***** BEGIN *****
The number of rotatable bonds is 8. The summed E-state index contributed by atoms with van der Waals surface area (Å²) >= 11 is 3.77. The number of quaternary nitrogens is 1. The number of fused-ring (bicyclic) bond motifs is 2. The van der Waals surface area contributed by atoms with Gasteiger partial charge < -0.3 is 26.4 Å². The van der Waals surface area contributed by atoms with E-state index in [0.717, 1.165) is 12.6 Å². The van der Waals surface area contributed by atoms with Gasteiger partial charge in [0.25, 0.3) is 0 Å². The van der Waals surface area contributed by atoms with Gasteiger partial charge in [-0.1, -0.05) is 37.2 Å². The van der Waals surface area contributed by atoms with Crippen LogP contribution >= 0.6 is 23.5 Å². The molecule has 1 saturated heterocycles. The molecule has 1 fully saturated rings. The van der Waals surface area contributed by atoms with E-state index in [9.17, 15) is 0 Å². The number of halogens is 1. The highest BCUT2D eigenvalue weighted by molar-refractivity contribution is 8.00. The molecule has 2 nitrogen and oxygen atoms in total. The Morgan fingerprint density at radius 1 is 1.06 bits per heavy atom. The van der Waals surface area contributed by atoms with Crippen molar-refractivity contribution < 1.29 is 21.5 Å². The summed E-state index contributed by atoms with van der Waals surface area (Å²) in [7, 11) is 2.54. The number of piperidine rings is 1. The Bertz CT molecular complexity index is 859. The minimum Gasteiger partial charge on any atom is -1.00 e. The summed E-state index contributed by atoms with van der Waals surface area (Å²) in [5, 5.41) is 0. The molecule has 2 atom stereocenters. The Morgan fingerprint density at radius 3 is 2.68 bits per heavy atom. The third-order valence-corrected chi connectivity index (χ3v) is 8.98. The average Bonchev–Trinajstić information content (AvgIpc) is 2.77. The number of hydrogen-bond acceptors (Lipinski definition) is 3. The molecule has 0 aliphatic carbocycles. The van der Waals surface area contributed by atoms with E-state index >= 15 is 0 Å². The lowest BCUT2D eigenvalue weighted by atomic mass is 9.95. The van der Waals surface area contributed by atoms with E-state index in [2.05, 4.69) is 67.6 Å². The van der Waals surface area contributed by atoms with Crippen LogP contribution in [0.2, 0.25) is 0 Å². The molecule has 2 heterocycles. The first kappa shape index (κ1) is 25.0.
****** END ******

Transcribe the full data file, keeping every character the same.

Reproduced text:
The number of rotatable bonds is 8. The summed E-state index contributed by atoms with van der Waals surface area (Å²) >= 11 is 3.77. The number of quaternary nitrogens is 1. The number of fused-ring (bicyclic) bond motifs is 2. The van der Waals surface area contributed by atoms with Gasteiger partial charge < -0.3 is 26.4 Å². The van der Waals surface area contributed by atoms with E-state index in [0.717, 1.165) is 12.6 Å². The van der Waals surface area contributed by atoms with Gasteiger partial charge in [0.25, 0.3) is 0 Å². The van der Waals surface area contributed by atoms with Gasteiger partial charge in [-0.1, -0.05) is 37.2 Å². The van der Waals surface area contributed by atoms with Crippen LogP contribution >= 0.6 is 23.5 Å². The molecule has 1 saturated heterocycles. The molecule has 1 fully saturated rings. The van der Waals surface area contributed by atoms with E-state index in [9.17, 15) is 0 Å². The number of halogens is 1. The highest BCUT2D eigenvalue weighted by molar-refractivity contribution is 8.00. The molecule has 2 nitrogen and oxygen atoms in total. The Morgan fingerprint density at radius 1 is 1.06 bits per heavy atom. The van der Waals surface area contributed by atoms with Crippen molar-refractivity contribution < 1.29 is 21.5 Å². The summed E-state index contributed by atoms with van der Waals surface area (Å²) in [7, 11) is 2.54. The number of piperidine rings is 1. The Bertz CT molecular complexity index is 859. The minimum Gasteiger partial charge on any atom is -1.00 e. The summed E-state index contributed by atoms with van der Waals surface area (Å²) in [5, 5.41) is 0. The molecule has 2 atom stereocenters. The Morgan fingerprint density at radius 3 is 2.68 bits per heavy atom. The third-order valence-corrected chi connectivity index (χ3v) is 8.98. The average Bonchev–Trinajstić information content (AvgIpc) is 2.77. The number of hydrogen-bond acceptors (Lipinski definition) is 3. The molecule has 0 aliphatic carbocycles. The van der Waals surface area contributed by atoms with E-state index >= 15 is 0 Å². The lowest BCUT2D eigenvalue weighted by atomic mass is 9.95. The van der Waals surface area contributed by atoms with E-state index in [2.05, 4.69) is 67.6 Å². The van der Waals surface area contributed by atoms with Crippen LogP contribution in [0.2, 0.25) is 0 Å². The molecule has 2 heterocycles. The first kappa shape index (κ1) is 25.0.